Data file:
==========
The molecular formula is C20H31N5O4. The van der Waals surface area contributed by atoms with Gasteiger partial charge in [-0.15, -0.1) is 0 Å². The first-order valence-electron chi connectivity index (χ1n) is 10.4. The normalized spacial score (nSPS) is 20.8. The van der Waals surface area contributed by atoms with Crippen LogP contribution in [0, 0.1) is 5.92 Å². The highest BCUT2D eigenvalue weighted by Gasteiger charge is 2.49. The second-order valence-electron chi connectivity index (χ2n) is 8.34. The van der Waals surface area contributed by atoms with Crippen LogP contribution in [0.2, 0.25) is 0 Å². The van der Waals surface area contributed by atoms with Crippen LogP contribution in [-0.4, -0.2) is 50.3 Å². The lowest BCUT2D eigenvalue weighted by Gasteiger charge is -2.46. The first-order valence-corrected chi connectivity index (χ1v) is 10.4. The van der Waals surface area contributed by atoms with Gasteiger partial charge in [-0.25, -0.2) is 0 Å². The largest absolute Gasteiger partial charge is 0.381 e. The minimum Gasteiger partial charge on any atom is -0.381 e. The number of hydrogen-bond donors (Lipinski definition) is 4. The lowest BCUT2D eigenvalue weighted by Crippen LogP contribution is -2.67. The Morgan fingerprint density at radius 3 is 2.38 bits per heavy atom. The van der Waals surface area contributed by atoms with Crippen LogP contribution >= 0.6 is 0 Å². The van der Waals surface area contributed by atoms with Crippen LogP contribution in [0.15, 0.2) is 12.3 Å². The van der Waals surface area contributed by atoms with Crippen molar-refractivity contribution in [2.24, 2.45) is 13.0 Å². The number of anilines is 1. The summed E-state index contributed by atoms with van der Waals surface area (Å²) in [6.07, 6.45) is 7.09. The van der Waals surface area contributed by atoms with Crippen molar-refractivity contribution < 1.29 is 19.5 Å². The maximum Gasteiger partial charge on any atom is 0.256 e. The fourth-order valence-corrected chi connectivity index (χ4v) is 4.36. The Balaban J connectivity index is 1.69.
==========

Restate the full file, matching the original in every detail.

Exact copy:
The molecular formula is C20H31N5O4. The van der Waals surface area contributed by atoms with Gasteiger partial charge in [-0.15, -0.1) is 0 Å². The first-order valence-electron chi connectivity index (χ1n) is 10.4. The normalized spacial score (nSPS) is 20.8. The van der Waals surface area contributed by atoms with Crippen LogP contribution in [0, 0.1) is 5.92 Å². The highest BCUT2D eigenvalue weighted by Gasteiger charge is 2.49. The second-order valence-electron chi connectivity index (χ2n) is 8.34. The van der Waals surface area contributed by atoms with Crippen LogP contribution in [0.2, 0.25) is 0 Å². The van der Waals surface area contributed by atoms with Crippen LogP contribution in [-0.4, -0.2) is 50.3 Å². The lowest BCUT2D eigenvalue weighted by Gasteiger charge is -2.46. The first-order valence-corrected chi connectivity index (χ1v) is 10.4. The van der Waals surface area contributed by atoms with Gasteiger partial charge in [-0.25, -0.2) is 0 Å². The largest absolute Gasteiger partial charge is 0.381 e. The minimum Gasteiger partial charge on any atom is -0.381 e. The number of hydrogen-bond donors (Lipinski definition) is 4. The lowest BCUT2D eigenvalue weighted by Crippen LogP contribution is -2.67. The Morgan fingerprint density at radius 3 is 2.38 bits per heavy atom. The van der Waals surface area contributed by atoms with Crippen LogP contribution >= 0.6 is 0 Å². The van der Waals surface area contributed by atoms with Crippen LogP contribution in [0.15, 0.2) is 12.3 Å². The van der Waals surface area contributed by atoms with Crippen molar-refractivity contribution in [2.24, 2.45) is 13.0 Å². The number of anilines is 1. The summed E-state index contributed by atoms with van der Waals surface area (Å²) in [6.07, 6.45) is 7.09. The van der Waals surface area contributed by atoms with Crippen molar-refractivity contribution < 1.29 is 19.5 Å². The maximum Gasteiger partial charge on any atom is 0.256 e. The fourth-order valence-corrected chi connectivity index (χ4v) is 4.36. The Balaban J connectivity index is 1.69.